External Sector - 01
External sector comprises of all economic activities which relates to exchanges outside the territory of the nation. It consists of external trade, foreign currency, foreign accounts of the public and nation, foreign investment, international monetary reserves and international economic groups and integration of national economies.
Foreign Exchange Reserves:
It comprises of foreign currency Assets, gold stock of central bank, special drawing rights and Reserve tranche position in IMF.
Foreign Currency Assets:
Consists of Foreign currency held by central bank, NRI deposits, securities issued by NRI, bonds, stocks with underlying foreign currency assets.
Special Drawing Rights:
Till 1971 — the countries followed Bretton woods exchange — system at which the currencies printed by central banks were backed by physical gold assets. Later it was abandoned due to certain uncertainties in exchange rates.
So IMF as a bank of deposit introduced SDR an artificial currency based on each country’s quota (Depending on size of their economy, openness, etc.)
IMF can give loans to its members during BOP crisis, based on their members deposits in it. Initially, SDR was fixed against gold but later it was fixed based on weightage of a currency in IMF basket (USD, Euro, Chinese yuan, Japanese yen, pound sterling) to its exchange rate.
SDR is called paper gold as it is merely an accounting entity and not backed by gold. As on 2016 : India’s quota 2.7% and it allotted 13 billion SDR. Also 25% of this SDR is kept as reserve tranche position. USA hold (18%) quota, japan (1%) and china (6%) respectively.
India is the 8th largest quota holder in IMF. Voting power in IMF also decided by IMF’s SDR quota. This voting power is exercised by finance minister of India in case of his absence RBI Governor exercise this voting
A reserve tranche is a portion of the required quota of currency each member country must provide to the International Monetary Fund (IMF) that can be utilized for its own purposes—without a service fee or economic reform conditions. The IMF is funded through its members and their quota contributions. The reserve tranche is basically an emergency account that IMF members can access at any time without agreeing to conditions or paying a service fee. In other words, a portion of a member country’s quota can be withdrawn free of charge at its own discretion.
Types of Currency
Soft money is just paper currency backed by government bonds. Here money is printed without keeping adequate reserves like gold in proportion to the newly issued money.
Hard money is money issued with the backing of gold or other very credible assets.
It is a temporary form of hard currency. If the hard currency is existing at fast pace the it is called hot currency.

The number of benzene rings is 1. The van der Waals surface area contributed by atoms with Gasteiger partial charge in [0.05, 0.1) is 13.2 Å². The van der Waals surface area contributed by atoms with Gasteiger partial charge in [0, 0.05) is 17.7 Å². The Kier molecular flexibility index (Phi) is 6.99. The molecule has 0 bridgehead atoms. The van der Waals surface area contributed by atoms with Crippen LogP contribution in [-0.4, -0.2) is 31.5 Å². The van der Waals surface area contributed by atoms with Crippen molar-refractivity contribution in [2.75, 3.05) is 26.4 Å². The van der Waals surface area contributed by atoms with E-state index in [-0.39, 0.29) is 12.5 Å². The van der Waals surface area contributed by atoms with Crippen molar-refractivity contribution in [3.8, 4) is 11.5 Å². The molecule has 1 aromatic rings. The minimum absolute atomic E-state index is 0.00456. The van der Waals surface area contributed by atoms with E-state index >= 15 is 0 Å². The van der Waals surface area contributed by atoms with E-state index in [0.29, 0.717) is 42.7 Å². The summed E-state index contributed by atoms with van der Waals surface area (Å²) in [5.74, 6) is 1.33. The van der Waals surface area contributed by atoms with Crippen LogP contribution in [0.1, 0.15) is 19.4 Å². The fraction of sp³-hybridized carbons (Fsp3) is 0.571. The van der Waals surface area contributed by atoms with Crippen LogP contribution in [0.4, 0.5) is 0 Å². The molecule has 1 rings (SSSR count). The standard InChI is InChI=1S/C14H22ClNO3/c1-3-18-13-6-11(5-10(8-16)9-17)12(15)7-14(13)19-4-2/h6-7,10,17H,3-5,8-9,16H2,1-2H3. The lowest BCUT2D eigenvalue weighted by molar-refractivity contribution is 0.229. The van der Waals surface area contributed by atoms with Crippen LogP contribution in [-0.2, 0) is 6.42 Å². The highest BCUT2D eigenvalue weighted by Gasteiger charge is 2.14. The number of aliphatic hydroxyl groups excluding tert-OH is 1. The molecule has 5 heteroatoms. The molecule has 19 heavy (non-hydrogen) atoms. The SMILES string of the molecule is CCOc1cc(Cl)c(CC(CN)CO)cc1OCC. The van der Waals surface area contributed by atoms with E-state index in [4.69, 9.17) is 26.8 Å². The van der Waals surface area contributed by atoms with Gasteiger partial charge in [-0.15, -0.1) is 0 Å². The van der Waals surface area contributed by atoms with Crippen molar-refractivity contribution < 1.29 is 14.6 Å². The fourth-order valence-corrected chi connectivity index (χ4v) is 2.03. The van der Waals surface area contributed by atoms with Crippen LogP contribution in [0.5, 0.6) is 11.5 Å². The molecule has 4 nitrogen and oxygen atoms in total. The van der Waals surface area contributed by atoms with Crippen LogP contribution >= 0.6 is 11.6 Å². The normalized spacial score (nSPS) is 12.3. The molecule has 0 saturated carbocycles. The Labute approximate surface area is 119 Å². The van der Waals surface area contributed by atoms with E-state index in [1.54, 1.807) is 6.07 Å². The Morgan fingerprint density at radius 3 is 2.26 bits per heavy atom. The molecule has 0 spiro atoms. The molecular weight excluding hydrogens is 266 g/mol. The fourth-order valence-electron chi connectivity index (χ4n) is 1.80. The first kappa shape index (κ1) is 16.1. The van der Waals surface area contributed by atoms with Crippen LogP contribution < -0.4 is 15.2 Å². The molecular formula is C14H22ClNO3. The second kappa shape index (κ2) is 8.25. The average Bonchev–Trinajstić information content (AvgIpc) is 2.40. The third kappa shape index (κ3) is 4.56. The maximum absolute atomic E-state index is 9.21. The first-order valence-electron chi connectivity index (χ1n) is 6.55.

When a domestic currency is under pressure of depreciation due to hard currency’s high tendency of exiting the economy, it is said that the currency is heated.
Forex Exchange rate
An exchange rate is the value of one nation’s currency versus the currency of another nation or economic zone. An exchange rate is the value of a country’s currency vs. that of another country or economic zone. Most exchange rates are free-floating and will rise or fall based on supply and demand in the market. Some currencies are not free-floating and have restrictions.
Types of Exchange Rates
1. Free Floating
A free-floating exchange rate rises and falls due to changes in the foreign exchange market.
2. Restricted Currencies
Some countries have restricted currencies, limiting their exchange to within the countries’ borders. Also, a restricted currency can have its value set by the government.
3. Currency Peg
Sometimes a country will peg its currency to that of another nation. For instance, the Hong Kong dollar is pegged to the U.S. dollar in a range of 7.75 to 7.85.This means the value of the Hong Kong dollar to the U.S. dollar will remain within this range.
4.Fixed exchange rate regime
It is a method of regulating exchange rate of the world currencies brought by the IMF.
TERMS: (Liberalized exchange rate management system)
This is known as system of double exchange rates adopted on 1992. Under LERMS, the exporters could sell 60% of their foreign exchange earning to the authorized foreign exchange dealers in the open market at open exchange rate while the remaining 40% was to be sold mandatorily to RBI at the exchange rates decided by RBI. Also the government was providing the foreign exchange only for most essential imports. This was introduced to increase foreign exchange reserves and discourage imports.